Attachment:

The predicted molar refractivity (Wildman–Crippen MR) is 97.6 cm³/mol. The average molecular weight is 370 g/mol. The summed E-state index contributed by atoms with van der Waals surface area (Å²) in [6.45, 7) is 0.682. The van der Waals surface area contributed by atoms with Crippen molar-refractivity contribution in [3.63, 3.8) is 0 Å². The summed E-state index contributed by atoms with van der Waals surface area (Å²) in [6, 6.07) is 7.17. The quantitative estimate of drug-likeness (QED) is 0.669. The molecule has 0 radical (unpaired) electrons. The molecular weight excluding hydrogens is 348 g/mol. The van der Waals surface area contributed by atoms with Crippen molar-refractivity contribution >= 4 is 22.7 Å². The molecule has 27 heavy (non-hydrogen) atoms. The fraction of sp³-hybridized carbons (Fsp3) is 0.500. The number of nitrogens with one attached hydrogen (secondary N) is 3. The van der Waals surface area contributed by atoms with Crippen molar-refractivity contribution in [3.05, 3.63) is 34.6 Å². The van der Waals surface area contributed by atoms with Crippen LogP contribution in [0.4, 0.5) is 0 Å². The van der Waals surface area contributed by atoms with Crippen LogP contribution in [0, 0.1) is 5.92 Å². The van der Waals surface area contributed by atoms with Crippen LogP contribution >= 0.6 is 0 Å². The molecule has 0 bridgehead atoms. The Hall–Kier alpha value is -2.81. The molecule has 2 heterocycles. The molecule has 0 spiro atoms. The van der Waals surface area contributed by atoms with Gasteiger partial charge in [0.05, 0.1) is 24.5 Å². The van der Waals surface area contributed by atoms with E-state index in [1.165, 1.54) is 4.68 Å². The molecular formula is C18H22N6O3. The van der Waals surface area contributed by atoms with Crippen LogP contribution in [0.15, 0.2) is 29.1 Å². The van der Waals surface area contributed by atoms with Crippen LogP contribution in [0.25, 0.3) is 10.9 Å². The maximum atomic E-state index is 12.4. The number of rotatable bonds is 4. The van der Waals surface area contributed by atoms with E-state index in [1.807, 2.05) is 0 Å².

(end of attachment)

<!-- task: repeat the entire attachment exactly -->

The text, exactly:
The predicted molar refractivity (Wildman–Crippen MR) is 97.6 cm³/mol. The average molecular weight is 370 g/mol. The summed E-state index contributed by atoms with van der Waals surface area (Å²) in [6.45, 7) is 0.682. The van der Waals surface area contributed by atoms with Crippen molar-refractivity contribution in [3.63, 3.8) is 0 Å². The summed E-state index contributed by atoms with van der Waals surface area (Å²) in [6, 6.07) is 7.17. The quantitative estimate of drug-likeness (QED) is 0.669. The molecule has 0 radical (unpaired) electrons. The molecular weight excluding hydrogens is 348 g/mol. The van der Waals surface area contributed by atoms with Crippen molar-refractivity contribution >= 4 is 22.7 Å². The molecule has 27 heavy (non-hydrogen) atoms. The fraction of sp³-hybridized carbons (Fsp3) is 0.500. The number of nitrogens with one attached hydrogen (secondary N) is 3. The van der Waals surface area contributed by atoms with Crippen molar-refractivity contribution in [3.05, 3.63) is 34.6 Å². The van der Waals surface area contributed by atoms with Crippen LogP contribution in [0.4, 0.5) is 0 Å². The van der Waals surface area contributed by atoms with Crippen LogP contribution in [0, 0.1) is 5.92 Å². The van der Waals surface area contributed by atoms with Crippen LogP contribution >= 0.6 is 0 Å². The molecule has 0 bridgehead atoms. The Hall–Kier alpha value is -2.81. The molecule has 2 heterocycles. The molecule has 0 spiro atoms. The van der Waals surface area contributed by atoms with Gasteiger partial charge in [0.05, 0.1) is 24.5 Å². The van der Waals surface area contributed by atoms with E-state index in [1.165, 1.54) is 4.68 Å². The molecular formula is C18H22N6O3. The van der Waals surface area contributed by atoms with Crippen LogP contribution in [0.15, 0.2) is 29.1 Å². The van der Waals surface area contributed by atoms with Crippen LogP contribution in [0.25, 0.3) is 10.9 Å². The maximum atomic E-state index is 12.4. The number of rotatable bonds is 4. The van der Waals surface area contributed by atoms with E-state index in [1.807, 2.05) is 0 Å².